GICs – Bank of Trust Company
GICs can be Registered or Non-Registered, and come in many forms, from conventional term deposits to market investments.  GIC’s regularly have lifespans of 6 months, 1, 2, 3, 4, 5, or 10 year terms.  Usually, to own a GIC you must deposit at least $500.00.  At maturity they can be cashed as taxable income or renewed for another term.  Usually, regular term deposits for financial institutions carry an interest rate from 1-9% depending on the various factors, such as the length of the term and specified interest rates form the Bank of Canada.  Most GICs cannot be broken before the end of their term.  Many institutions charge a fee to transfer registered monies out to someone else.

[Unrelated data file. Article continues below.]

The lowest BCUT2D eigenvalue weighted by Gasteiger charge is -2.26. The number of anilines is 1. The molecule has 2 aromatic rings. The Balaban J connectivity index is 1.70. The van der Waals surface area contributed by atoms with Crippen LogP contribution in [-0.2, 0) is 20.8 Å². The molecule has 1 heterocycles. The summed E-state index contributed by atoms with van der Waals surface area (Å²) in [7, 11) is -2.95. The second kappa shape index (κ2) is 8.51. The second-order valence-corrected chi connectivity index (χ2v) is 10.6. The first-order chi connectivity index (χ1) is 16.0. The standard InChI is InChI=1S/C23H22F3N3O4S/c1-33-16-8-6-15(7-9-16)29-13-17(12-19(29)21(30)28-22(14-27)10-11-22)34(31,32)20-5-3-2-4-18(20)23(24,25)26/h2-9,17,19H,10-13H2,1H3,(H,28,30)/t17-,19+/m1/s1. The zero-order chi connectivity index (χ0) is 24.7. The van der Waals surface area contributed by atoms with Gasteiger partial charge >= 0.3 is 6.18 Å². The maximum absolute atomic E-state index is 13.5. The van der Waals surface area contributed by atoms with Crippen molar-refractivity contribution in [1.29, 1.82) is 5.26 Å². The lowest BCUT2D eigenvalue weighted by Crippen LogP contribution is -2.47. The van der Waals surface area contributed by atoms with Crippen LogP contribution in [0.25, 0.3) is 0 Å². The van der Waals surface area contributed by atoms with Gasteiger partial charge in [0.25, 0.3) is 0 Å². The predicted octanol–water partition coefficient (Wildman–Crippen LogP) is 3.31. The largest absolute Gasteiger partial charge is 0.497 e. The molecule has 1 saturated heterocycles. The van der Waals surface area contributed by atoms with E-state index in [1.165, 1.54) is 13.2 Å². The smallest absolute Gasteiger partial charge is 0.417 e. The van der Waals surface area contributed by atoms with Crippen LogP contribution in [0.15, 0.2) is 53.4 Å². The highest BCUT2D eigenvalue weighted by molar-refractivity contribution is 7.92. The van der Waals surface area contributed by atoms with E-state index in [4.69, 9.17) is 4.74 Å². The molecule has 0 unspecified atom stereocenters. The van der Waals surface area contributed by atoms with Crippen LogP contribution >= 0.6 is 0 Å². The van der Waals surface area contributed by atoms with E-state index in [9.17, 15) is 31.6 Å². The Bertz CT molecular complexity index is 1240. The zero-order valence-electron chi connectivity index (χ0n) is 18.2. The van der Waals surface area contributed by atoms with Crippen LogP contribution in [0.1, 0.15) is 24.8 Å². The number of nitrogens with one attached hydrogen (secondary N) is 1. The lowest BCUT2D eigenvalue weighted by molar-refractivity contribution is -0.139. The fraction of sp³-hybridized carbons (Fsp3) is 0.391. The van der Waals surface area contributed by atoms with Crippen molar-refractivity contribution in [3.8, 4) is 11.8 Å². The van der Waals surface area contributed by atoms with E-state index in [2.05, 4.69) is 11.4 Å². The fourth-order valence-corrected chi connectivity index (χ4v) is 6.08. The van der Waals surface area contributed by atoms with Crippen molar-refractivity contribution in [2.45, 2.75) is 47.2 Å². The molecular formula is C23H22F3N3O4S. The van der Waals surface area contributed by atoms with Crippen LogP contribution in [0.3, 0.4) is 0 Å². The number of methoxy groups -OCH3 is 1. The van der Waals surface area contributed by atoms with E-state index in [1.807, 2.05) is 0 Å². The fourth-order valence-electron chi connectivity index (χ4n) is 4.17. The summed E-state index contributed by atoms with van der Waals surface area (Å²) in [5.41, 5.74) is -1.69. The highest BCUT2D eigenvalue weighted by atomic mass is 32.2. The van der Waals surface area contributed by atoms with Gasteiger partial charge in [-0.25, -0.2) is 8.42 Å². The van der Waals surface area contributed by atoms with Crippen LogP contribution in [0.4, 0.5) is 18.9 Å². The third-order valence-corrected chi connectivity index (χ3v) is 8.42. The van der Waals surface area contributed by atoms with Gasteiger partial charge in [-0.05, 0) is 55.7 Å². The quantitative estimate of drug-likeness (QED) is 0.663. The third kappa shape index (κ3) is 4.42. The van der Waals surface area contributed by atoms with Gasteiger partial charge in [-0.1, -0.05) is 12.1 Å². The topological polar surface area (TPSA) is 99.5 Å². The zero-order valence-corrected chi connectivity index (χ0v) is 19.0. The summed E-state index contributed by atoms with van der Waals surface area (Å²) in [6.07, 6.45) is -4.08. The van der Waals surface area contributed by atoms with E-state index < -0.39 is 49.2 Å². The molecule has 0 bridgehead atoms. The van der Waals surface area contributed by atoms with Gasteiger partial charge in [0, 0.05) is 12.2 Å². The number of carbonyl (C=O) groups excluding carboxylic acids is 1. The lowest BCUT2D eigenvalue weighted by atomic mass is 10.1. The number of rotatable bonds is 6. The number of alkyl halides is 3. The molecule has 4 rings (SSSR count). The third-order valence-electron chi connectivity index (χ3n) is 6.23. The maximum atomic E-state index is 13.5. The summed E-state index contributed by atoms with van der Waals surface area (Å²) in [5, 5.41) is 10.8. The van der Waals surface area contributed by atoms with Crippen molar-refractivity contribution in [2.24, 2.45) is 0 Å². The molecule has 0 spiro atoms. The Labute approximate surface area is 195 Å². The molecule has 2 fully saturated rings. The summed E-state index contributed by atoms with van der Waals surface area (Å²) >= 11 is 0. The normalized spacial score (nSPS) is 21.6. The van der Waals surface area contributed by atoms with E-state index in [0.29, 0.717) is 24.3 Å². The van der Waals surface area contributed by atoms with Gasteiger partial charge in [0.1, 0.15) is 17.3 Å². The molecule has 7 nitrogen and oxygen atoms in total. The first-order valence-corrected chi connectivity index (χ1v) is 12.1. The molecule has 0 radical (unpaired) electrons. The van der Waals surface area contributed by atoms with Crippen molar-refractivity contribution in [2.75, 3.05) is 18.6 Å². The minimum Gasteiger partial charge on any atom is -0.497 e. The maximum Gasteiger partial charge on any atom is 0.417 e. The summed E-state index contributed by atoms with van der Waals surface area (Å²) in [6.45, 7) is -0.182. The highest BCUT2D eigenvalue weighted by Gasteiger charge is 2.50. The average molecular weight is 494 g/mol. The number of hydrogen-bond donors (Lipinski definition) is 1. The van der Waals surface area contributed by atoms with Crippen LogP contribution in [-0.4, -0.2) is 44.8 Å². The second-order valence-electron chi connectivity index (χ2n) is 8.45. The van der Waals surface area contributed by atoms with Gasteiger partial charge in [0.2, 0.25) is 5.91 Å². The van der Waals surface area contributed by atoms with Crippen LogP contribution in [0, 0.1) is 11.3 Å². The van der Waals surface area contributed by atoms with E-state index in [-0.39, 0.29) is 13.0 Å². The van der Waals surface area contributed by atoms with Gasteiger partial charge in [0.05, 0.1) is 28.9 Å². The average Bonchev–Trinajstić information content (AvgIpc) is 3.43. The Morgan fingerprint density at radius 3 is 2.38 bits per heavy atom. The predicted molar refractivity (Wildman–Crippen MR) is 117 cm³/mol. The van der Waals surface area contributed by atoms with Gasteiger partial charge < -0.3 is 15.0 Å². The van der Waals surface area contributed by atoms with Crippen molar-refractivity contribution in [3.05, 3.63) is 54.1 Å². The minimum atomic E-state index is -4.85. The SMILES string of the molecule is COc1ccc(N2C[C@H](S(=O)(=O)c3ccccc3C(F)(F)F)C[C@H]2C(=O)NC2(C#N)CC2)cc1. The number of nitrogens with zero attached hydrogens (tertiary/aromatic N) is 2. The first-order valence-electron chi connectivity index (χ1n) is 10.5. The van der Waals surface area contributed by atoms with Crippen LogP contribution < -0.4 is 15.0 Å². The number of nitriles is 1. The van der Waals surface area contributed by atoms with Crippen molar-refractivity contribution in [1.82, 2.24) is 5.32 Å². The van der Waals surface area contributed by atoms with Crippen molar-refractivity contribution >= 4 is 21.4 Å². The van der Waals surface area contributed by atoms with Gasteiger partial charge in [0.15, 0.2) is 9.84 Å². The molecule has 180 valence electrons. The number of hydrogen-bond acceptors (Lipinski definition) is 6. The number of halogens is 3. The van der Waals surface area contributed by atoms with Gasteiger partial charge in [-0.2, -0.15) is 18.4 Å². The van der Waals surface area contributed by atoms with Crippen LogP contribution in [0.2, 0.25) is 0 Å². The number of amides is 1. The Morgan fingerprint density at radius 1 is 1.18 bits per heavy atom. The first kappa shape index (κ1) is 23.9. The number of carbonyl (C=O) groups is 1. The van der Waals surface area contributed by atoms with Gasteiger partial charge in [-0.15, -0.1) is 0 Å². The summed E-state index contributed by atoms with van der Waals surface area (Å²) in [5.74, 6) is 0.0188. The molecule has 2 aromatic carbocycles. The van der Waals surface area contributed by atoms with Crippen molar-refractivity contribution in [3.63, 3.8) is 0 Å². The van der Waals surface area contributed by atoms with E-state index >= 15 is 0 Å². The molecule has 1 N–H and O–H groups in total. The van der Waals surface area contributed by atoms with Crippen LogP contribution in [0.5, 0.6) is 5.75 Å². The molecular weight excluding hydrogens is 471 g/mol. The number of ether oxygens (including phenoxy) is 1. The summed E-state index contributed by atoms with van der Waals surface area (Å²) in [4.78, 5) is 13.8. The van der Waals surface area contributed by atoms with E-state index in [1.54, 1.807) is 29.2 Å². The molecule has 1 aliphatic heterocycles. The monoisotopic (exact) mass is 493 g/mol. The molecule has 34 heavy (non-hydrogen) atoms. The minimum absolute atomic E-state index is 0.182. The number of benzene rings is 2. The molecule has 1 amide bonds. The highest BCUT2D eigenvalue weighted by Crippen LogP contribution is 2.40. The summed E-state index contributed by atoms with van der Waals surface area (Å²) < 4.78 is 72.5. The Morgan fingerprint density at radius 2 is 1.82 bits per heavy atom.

GIAs – Insurance Company
GIAs are the Insurance Industries version of GICs.  They have the same basic rules as GICs, except for one type that can be broken at any time you want.  You may be charged a fee to do so if current interest rates are higher than to rate you had in your current term.  Insurance Companies also have locked-in GIAs that pay slightly higher rates of interest than cashable GIAs pay.